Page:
Section 6 - Vertical stabilizer: the first steps

The garage organization and layout can probably be improved, but I decided that I should get started anyway. I think working in the space will help me better understand the best way to position the benches and tools.

The first page involved clecoing and match drilling the VS-808PP doubler to the front spar. Once this was done, I trimmed the metal, radiused, and dimpled the parts. I was slightly apprehensive to start drilling and cutting metal. I’m sure I’ll overcome this but I probably checked and rechecked the plans 5 times to make sure I wasn’t going to make a mistake the on the first page. The plans are very precise and detailed, but it’s easy to make an assumption or miss the proper orientation of a part.

Began assembling the VS-808PP doubler to the rear spar followed by match drilling all of the holes to #30.

Spent a an hour or so experimenting with fluting the ribs and straightening the flanges. Overall the process was straightforward, but it difficult how to know exactly how flat the ribs need to be. Overall it seemed like they all needed a significant adjustment. Used the flat table to judge the flatness on both sides.

Once the ribs were fluted, I clecoed the spar and rib assembly then spent the next 30-40 min trying to fit the skin without bending anything too much. I carefully rounded the tips of the VS-705 and VS-706 to ensure that they wouldn’t cause dent on the outside of the skin when clecoed. I had read several blogs that said that they over did this and that the subsequent match-drilled holes did not meet the minimum rivet-to-edge distance, so I was careful to try and not overdo it. After some back-and-forth and trying several angles, I was able to cleco the first few holes in 705 and 706, then worked my way back. Once I got everything clecoed, I final-drilled all the holes to the spar/rib assembly and match drilled the 4 holes in the front ribs.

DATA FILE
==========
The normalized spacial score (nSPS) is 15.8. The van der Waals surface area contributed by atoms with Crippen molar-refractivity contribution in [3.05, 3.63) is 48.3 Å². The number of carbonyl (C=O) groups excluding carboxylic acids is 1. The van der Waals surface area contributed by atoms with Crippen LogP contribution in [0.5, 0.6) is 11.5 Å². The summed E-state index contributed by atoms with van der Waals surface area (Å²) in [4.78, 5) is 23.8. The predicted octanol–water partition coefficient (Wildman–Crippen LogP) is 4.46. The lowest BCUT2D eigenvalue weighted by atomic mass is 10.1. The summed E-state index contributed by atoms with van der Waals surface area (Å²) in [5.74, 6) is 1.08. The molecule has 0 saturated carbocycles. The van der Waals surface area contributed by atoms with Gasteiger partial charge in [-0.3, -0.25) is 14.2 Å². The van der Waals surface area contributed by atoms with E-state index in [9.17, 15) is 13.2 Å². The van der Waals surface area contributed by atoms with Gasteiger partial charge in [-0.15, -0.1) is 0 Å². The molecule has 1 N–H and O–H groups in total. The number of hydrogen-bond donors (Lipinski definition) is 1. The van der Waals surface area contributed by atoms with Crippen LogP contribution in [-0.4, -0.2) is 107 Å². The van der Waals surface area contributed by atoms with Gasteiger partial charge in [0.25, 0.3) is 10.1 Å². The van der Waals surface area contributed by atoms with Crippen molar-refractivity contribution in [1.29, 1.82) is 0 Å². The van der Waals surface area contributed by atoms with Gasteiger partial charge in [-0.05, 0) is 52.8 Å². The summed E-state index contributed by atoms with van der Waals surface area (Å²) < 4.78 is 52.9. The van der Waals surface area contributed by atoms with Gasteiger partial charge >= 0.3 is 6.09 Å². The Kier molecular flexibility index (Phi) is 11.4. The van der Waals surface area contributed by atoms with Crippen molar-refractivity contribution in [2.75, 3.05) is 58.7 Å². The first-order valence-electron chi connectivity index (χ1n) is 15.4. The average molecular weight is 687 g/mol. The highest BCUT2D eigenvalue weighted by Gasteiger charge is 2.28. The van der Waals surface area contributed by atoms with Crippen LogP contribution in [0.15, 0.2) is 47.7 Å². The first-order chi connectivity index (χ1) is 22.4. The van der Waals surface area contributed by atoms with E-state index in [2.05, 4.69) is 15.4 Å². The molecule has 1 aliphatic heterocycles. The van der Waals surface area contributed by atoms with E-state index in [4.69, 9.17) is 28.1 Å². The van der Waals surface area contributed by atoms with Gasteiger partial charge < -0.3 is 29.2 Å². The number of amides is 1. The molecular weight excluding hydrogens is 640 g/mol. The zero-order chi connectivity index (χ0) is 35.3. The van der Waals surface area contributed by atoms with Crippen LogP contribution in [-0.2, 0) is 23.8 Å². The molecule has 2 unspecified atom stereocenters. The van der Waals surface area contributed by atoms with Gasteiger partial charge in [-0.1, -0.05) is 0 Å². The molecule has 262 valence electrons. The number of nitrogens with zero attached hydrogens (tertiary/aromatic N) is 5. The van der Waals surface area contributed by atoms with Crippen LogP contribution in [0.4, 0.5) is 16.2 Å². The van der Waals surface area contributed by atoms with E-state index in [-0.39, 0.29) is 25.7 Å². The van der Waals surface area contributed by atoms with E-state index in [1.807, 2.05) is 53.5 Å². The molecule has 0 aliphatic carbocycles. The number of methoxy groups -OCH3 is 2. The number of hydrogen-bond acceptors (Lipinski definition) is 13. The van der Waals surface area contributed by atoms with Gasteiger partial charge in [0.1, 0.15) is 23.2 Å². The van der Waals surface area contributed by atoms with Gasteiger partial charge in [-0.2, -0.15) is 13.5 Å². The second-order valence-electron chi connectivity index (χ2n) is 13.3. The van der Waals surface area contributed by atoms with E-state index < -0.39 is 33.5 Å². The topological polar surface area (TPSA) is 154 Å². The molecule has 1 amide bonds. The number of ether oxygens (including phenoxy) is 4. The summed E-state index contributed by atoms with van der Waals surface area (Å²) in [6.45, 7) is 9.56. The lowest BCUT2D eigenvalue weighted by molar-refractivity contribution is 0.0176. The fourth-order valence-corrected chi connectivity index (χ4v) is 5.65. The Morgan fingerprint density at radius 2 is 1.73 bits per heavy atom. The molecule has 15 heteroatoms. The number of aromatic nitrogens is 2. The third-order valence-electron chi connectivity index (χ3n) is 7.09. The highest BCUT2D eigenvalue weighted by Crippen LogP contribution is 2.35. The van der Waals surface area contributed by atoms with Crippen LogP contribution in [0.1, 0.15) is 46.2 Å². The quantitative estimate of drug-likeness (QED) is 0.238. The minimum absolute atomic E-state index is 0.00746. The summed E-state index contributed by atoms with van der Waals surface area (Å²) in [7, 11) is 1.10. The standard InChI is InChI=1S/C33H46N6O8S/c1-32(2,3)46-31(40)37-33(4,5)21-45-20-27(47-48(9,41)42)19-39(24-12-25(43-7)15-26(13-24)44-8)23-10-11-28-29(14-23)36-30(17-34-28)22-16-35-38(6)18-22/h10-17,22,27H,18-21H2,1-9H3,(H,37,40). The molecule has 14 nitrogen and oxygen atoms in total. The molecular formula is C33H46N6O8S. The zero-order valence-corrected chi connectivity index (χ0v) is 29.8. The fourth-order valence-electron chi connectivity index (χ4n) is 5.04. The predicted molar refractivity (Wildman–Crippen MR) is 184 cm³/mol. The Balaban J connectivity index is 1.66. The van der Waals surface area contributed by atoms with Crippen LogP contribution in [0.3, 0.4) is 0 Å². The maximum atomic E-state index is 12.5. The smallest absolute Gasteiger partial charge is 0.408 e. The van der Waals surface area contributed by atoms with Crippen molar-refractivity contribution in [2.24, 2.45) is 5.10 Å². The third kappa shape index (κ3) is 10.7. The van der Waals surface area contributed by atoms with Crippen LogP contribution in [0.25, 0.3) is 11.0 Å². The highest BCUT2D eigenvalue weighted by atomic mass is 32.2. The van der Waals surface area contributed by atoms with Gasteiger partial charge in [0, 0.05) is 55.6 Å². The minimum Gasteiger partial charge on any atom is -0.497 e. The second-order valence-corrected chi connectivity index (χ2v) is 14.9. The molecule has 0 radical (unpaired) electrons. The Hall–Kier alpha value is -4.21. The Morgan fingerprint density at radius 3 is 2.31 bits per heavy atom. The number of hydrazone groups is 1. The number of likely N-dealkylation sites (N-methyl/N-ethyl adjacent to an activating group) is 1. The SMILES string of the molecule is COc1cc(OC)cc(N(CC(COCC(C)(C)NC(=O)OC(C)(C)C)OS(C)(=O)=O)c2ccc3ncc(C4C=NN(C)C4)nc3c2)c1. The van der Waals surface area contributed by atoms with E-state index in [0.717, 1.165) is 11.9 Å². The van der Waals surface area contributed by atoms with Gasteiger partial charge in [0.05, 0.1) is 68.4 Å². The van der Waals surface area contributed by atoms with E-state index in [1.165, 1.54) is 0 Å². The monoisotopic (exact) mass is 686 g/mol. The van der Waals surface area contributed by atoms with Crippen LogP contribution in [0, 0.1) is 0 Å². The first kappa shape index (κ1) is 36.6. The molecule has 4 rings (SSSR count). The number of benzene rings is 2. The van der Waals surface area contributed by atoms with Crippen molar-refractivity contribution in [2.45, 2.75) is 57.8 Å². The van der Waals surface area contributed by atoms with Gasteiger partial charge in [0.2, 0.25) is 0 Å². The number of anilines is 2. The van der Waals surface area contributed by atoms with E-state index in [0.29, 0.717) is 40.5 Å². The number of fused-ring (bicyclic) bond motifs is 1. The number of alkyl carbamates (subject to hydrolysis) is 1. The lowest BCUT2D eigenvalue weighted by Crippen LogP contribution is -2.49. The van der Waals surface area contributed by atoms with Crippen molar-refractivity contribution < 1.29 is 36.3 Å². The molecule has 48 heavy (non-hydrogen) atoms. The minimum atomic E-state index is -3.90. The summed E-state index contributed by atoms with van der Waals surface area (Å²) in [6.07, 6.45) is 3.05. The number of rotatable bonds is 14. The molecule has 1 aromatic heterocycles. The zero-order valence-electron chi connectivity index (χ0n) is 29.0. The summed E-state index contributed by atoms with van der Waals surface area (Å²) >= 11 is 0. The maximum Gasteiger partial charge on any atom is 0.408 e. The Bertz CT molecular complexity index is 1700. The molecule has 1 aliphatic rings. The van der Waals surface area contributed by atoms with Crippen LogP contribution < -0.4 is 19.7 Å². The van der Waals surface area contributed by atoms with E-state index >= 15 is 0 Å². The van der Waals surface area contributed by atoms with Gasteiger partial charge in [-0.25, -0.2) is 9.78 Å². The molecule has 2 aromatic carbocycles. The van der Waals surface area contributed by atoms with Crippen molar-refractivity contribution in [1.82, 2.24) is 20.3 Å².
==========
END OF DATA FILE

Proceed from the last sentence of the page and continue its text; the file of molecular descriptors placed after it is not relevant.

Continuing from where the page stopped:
After match drilling, pulled the entire assembly back apart and spent the next few hours deburring holes and edges, dimpling, and machine countersinking. I probably spent way more time that normal on these processes as I tested and learned the best (I hope) workflows.

For the spars I clamped to the bench and used the vixen file to smooth the edges, then ran them over the scotch-brite wheel. After a while I had created a notch in the wheel which was a perfect guide.

I used the 1” scotch-brite wheel on the die-grinder to work the edges and holes of the ribs. Then, a combination of small files, emory cloth, and a roloc scoth-brite disk on the other die-grinder to deburr and polish the small areas. I expect that I’ll become more efficient as time goes on.